Satnam’s father remained in their hometown, and soon became the head of the village. He got married to Sukhwinder Kaur, and had three children, the middle child being Satnam. As Satnam started growing up, he showed the same physical feature as his father. At nine, he became taller than most people in the village. That’s when Balbir decided to let Satnam do what he himself couldn’t – use his great height as an advantage and gain leverage in basketball. With little understanding of the game, he still took his son to the local basketball court. At first, Satnam was confused – he thought he was being taken to play volleyball. Needless to say, he struggled with the sport. But, Balbir installed a hoop in a courtyard near the house, and Satnam started practicing there, drawing the interest of the villagers. The onlookers would say that the enormous basketball seemingly shrank in size when the rapidly growing giant-boy held it in his hands. So, they started calling him Chhotu, meaning the ‘little one’ in native tongue.
Satnam’s growing interest in the sport compelled Balbir to look for players and coaches in Punjab who would help him. Soon, he was seen in various youth leagues in Punjab, crushing his opponents. An enthusiastic Balbir urged a 10-year old Satnam to enroll in the Ludhiana Basketball Academy, which is designed to nurture young talents between 14 and 18 years of age, from Punjab and its neighbouring regions. Satnam made the cut, even though he was only 10.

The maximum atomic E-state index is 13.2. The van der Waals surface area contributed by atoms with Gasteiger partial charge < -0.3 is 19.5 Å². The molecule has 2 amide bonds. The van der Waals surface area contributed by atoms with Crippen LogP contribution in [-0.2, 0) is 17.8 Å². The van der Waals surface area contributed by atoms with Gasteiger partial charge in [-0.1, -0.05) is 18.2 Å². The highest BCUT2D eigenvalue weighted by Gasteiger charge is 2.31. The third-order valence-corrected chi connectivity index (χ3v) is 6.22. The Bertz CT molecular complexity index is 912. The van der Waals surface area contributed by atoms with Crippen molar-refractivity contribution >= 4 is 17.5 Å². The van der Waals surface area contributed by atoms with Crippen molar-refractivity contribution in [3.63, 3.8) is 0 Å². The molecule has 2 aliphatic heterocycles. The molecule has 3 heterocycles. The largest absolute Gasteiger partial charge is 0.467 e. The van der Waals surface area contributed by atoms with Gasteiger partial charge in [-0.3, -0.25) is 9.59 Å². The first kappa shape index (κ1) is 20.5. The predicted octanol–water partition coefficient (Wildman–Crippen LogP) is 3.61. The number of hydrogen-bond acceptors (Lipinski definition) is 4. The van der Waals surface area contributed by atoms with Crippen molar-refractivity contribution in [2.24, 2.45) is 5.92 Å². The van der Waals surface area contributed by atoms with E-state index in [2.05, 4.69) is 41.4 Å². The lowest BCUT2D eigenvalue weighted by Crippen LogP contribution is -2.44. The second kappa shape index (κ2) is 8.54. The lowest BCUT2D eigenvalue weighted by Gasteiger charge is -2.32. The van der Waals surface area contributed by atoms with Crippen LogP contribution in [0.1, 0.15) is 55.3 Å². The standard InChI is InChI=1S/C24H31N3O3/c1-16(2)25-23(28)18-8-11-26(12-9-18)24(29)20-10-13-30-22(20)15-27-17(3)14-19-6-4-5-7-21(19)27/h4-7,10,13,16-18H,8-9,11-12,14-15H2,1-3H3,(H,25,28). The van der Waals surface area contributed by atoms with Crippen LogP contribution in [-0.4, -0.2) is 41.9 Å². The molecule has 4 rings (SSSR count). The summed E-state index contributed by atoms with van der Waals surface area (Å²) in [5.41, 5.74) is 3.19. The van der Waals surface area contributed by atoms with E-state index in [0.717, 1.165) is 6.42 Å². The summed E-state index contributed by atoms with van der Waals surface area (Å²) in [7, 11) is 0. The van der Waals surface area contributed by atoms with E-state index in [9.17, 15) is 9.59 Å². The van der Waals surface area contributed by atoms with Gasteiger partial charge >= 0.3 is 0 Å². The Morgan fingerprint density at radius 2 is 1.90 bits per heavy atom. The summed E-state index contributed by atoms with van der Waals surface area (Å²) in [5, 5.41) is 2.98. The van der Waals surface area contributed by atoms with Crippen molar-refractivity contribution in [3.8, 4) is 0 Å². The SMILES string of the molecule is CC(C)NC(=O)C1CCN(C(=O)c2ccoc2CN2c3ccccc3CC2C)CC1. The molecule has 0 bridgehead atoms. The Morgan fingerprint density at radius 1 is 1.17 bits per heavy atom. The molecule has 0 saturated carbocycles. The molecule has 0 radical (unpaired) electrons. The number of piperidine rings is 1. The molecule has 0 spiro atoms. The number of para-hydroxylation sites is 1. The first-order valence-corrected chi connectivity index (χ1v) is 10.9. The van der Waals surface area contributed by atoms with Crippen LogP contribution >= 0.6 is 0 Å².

Satnam received his first lessons in basketball skills and drills at the LBA from former basketball coach of Punjab and Sports Authority of India director, Dr. Sankaran Subramanian. Today, when Satnam looks back, he gets emotional thinking how Subramanian once had the dream that one of his students would someday make it to the NBA. He recognized Satnam’s talent and believed in him. He always encouraged the boy to follow his heart. Who knew back then that both their dreams would be realized?
By the time he grew 13, Satnam was already a boy of a massive height of 6-11, who wore size-18 shoes. But is physique was not the only thing that was growing. As he started watching NBA, he would get inspired by players like Kobe Bryant and LeBron James, and modeling his games off of Dwight Howard, Shaquille O’Neal and Yao Ming. Outside the NBA, Ludhiana Alum Jagdeep Singh Bains was another role model for him.